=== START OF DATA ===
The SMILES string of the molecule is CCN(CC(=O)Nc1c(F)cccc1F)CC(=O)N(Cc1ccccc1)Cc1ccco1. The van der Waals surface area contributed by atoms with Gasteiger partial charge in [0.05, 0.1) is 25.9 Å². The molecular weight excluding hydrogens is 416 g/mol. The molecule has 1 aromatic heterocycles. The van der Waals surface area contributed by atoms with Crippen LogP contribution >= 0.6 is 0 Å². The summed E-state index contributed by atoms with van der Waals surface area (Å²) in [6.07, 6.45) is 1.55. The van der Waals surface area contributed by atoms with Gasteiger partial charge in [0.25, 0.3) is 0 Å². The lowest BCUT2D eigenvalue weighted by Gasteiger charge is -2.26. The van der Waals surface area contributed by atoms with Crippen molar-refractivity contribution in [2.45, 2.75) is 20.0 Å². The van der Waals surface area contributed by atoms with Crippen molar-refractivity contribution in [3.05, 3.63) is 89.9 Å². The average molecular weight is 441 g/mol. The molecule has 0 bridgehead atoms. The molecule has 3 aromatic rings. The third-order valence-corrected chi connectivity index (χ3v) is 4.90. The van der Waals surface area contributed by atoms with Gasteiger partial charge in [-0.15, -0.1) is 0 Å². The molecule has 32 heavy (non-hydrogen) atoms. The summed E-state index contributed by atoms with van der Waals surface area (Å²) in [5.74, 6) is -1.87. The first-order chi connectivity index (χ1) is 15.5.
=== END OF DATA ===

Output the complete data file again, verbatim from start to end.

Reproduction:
The SMILES string of the molecule is CCN(CC(=O)Nc1c(F)cccc1F)CC(=O)N(Cc1ccccc1)Cc1ccco1. The van der Waals surface area contributed by atoms with Gasteiger partial charge in [0.05, 0.1) is 25.9 Å². The molecular weight excluding hydrogens is 416 g/mol. The molecule has 1 aromatic heterocycles. The van der Waals surface area contributed by atoms with Crippen LogP contribution >= 0.6 is 0 Å². The summed E-state index contributed by atoms with van der Waals surface area (Å²) in [6.07, 6.45) is 1.55. The van der Waals surface area contributed by atoms with Gasteiger partial charge in [0.25, 0.3) is 0 Å². The lowest BCUT2D eigenvalue weighted by Gasteiger charge is -2.26. The van der Waals surface area contributed by atoms with Crippen molar-refractivity contribution in [2.45, 2.75) is 20.0 Å². The van der Waals surface area contributed by atoms with Crippen molar-refractivity contribution in [3.05, 3.63) is 89.9 Å². The average molecular weight is 441 g/mol. The molecule has 0 bridgehead atoms. The molecule has 3 aromatic rings. The third-order valence-corrected chi connectivity index (χ3v) is 4.90. The van der Waals surface area contributed by atoms with Gasteiger partial charge in [-0.15, -0.1) is 0 Å². The molecule has 32 heavy (non-hydrogen) atoms. The summed E-state index contributed by atoms with van der Waals surface area (Å²) in [5.74, 6) is -1.87. The first-order chi connectivity index (χ1) is 15.5.